The adoption of Knowledge Management (KM) practices and strategies within organisations is a response to the current "knowledge-based economic revolution- (Neef 1999). The revolution has been facilitated by shifts from analogue to digital communications, the reorganisation of organisations through innovative BPR, complex real-time supply chains facilitated by eMarketplace solutions, employment upskilling, the accelerated pace of change, expansion of global telecommunications, the opening of new global markets and the lowering of trade barriers, global relocation, and the changing nature of the organisation. .
Thus, the organisation's external environment feeds and expands on the wave of different forms of innovative knowledge creation. This requires the organisation to adopt a method of metamorphosing; pulling at its stores of knowledge to create an inimitable competitive edge. .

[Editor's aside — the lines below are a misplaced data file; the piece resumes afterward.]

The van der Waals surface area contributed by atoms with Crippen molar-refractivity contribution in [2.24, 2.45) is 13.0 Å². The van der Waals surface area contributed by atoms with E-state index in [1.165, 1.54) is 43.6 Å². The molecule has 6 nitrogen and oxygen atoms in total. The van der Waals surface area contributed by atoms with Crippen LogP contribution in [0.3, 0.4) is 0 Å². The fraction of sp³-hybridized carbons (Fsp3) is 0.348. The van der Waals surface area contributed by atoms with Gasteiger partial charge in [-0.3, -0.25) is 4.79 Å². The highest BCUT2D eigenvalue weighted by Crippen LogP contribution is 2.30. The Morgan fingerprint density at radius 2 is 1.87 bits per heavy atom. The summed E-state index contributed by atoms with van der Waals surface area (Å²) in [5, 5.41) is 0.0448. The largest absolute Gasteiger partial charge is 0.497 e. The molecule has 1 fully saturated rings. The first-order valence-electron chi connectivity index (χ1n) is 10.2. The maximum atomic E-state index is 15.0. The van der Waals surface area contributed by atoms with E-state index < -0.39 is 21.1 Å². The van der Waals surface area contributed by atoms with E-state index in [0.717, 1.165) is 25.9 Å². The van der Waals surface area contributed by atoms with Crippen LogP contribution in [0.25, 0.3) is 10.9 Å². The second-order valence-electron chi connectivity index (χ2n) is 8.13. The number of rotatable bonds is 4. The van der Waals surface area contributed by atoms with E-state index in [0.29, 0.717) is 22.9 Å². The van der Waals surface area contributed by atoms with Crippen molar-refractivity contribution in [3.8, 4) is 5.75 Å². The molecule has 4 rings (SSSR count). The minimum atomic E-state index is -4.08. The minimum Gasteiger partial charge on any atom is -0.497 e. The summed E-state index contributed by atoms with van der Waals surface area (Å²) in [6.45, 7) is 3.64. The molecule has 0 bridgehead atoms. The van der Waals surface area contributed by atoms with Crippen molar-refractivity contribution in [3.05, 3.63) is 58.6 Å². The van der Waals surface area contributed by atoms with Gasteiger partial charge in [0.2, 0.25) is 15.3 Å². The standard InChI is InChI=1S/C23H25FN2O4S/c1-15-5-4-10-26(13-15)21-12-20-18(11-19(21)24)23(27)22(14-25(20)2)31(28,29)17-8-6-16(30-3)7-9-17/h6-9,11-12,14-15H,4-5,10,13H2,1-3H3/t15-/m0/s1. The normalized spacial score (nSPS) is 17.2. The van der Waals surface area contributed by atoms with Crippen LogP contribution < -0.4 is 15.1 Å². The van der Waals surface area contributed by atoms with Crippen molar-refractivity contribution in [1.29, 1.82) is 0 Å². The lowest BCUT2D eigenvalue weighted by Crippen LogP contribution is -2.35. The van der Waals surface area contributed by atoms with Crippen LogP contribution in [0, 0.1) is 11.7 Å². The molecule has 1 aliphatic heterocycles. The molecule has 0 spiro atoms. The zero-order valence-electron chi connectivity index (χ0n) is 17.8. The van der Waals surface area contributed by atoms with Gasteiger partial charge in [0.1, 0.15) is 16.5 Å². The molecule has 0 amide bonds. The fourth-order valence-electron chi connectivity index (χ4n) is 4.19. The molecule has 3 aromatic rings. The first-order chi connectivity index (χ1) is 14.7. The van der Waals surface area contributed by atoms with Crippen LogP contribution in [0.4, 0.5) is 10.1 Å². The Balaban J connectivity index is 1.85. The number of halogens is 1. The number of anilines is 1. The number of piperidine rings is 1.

Nonaka (1991) states; "In an economy where the only certainty is uncertainty, the one sure source of lasting competitive advantage is knowledge. Successful companies are those that consistently create new knowledge, disseminate it widely throughout the organization, and quickly embody it in new technologies and products."".
KM is a fairly new management discipline in the West, and as such, theorists have varying views as to what KM caters to and what it strategically embodies in terms of ensuring organisations stay ahead of the game. .
For example, Malhotra (1998) states, "Knowledge management caters to the critical issues of organizational adaptation, survival and competence in face of increasingly discontinuous environmental change . Essentially, it embodies organizational processes that seek synergistic combination of data and information processing capacity of information technologies, and the creative and innovative capacity of human beings."" .
Malhotra΄s viewpoint encapsulates a holistic approach to KM in terms of snaring data, information, technologies and innovative human resources.